757 Genetic modification - what is the evidence for improved efficacy?
Wednesday November 18, 2015 from 11:00 to 13:30
Room 109

Eckhard Wolf, Germany

Acting Director

Gene Center, LMU Munich

Institute of Molecular Animal Breeding and Biotechnology


Genetic modification of islet donor pigs - what is the evidence for improved efficacy?

Eckhard Wolf1, Nikolai Klymiuk1.

1Gene Center, LMU Munich, Munich, Germany

Recent developments in pig genome engineering facilitate precise and efficient modifications of donor pigs for islet xenotransplantation. Major goals of genetic modifications are to overcome immune rejection of xeno-islets, to foster their survival, engraftment and re-vascularization, and to improve their functionality. The individual requirements of genetic optimization of donor pigs depend on the kind of islet product (neonatal vs. adult) and the transplantation site. If naked islets are delivered intraportally, a significant proportion of islet mass is destroyed by the instant blood-mediated inflammatory reaction (IBMIR), which involves activation of complement and coagulation, and infiltration of innate immune cells. Consequently, islets from pigs lacking the major xenoantigen Gal-α1,3-Gal (GTKO) and/or expressing human complement regulatory proteins were tested in non-human primate models. GTKO was shown to be advantageous for survival and engraftment of neonatal islet cell clusters (NICCs) in streptozotocin-diabetic rhesus monkeys with immunosuppression [1]. However, data from an elegant “dual islet transplant model”, where different islet preparations can be compared within the same recipient, suggested that this was not due to an improved control of IBMIR as no significant differences in complement and antibody deposition, and infiltration by neutrophils, macrophages and platelets were found between GTKO and wild-type (WT) NICCs within the first day post-transplant [2]. In combination with transgenic expression of human (h) CD55 and hCD59, however, GTKO NICCs clearly attenuated IBMIR after intraportal transplantation compared to WT NICCs [3]. While GTKO did - presumably due to the loss of Gal-α1,3-Gal epitopes during postnatal islet development - not influence the outcome of intraportally transplanted adult pigs islets [4], expression of hCD46 supported their long-term survival, although it had no effect on islet loss in the early post-transplant period [4]. A more recent study evaluated the effects of additional transgenes [hCD39, human tissue factor pathway inhibitor (hTFPI) and porcine (p) CTLA4-lg] expressed under a beta-cell specific promoter on the GTKO/hCD46 background. Additional expression of hCD39 (n=1), hTFPI + pCTLA-4Ig (n=2), or hTFPI + hCD39 + pCTLA-4Ig (n=2) did not show consistent improvement of survival and function of adult islets after intraportal transplantation into streptozotocin-diabetic immunosuppressed cynomolgus monkeys as compared to historical experiments with islets from WT pigs or pigs with only one genetic modification [5]. Differences in the conditions of islet isolation and potential epigenetic effects on transgene expression in cloned multi-modified pigs were discussed as potential limitations of this study. In summary, only few systematic efficacy studies of genetically modified porcine islets have been performed, and comparison of their results is complicated by different experimental conditions and readouts. In addition, high costs and ethical constraints of non-human primate studies limit the number of recipients. New experimental systems, such as the “dual islet transplant model” [2] have the potential to better clarify whether a specific genetic modification, immunosuppressive treatment, or a combination of both will result in an improved outcome. While so far mainly islets with genetic modifications targeting complement mediated processes such as IBMIR have been tested in non-human primates, transgenic strategies to overcome T-cell mediated islet xenograft destruction, such as beta-cell specific expression of LEA29Y [6], still require this validation step.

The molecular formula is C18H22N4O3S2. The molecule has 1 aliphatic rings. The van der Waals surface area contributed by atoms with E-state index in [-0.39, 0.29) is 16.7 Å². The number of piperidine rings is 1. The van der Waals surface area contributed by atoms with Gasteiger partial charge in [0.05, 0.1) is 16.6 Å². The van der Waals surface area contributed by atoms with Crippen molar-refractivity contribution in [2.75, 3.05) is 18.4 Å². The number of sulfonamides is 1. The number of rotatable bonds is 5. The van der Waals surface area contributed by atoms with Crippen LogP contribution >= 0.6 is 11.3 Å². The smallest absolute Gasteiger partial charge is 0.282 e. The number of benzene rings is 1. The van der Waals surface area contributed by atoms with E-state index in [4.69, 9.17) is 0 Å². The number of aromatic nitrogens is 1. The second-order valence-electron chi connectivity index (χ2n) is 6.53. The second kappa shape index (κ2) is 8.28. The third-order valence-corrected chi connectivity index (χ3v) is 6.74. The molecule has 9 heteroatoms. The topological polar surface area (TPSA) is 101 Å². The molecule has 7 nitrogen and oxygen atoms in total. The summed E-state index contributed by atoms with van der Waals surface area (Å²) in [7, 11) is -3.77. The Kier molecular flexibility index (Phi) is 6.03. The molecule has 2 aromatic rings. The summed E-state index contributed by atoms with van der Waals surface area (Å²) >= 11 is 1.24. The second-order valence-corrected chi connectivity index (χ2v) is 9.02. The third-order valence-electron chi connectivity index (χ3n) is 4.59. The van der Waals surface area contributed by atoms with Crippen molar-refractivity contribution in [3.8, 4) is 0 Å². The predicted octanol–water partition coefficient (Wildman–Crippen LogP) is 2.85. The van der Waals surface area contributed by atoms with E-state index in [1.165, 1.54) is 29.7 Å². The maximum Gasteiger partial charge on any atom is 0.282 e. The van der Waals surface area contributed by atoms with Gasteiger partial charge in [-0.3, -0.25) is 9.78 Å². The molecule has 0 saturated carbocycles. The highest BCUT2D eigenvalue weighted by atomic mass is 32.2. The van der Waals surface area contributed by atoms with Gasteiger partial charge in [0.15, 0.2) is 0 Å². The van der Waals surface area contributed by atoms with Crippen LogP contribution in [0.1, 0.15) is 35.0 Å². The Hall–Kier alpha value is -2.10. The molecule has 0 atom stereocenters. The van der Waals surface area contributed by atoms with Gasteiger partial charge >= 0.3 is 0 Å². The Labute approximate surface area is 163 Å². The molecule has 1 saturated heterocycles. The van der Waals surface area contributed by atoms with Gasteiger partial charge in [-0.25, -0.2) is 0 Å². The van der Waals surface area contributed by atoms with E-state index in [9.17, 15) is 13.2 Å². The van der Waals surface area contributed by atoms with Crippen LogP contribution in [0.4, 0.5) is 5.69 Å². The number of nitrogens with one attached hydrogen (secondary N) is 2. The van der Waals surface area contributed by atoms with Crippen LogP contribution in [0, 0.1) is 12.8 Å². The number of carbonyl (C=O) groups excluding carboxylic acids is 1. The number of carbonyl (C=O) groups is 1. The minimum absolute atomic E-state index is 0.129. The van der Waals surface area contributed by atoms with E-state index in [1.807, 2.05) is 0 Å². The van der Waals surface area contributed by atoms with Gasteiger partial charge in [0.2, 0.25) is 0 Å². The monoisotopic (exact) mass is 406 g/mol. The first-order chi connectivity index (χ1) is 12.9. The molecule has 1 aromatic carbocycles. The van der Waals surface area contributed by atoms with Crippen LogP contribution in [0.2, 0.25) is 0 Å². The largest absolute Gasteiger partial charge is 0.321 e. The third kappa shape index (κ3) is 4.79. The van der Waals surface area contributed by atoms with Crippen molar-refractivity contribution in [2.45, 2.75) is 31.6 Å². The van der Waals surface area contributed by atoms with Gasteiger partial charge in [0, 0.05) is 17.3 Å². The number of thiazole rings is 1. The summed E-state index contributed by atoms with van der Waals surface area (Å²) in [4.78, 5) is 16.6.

Grant support: German Research Council (Transregio CRC 127).


[1] Thompson et al., Am J Transplant 11, 2593-602 (2011)
[2] Martin et al., Am J Transplant 15, 1241-52 (2015)
[3] Hawthorne et al., Am J Transplant 14, 1300-9 (2014)
[4] van der Windt et al., Am J Transplant 9, 2716-26 (2009)
[5] Bottino et al., Am J Transplant 14, 2275–87 (2014)
[6] Klymiuk et al., Diabetes 61, 1527-32 (2012)

Lectures by Eckhard Wolf

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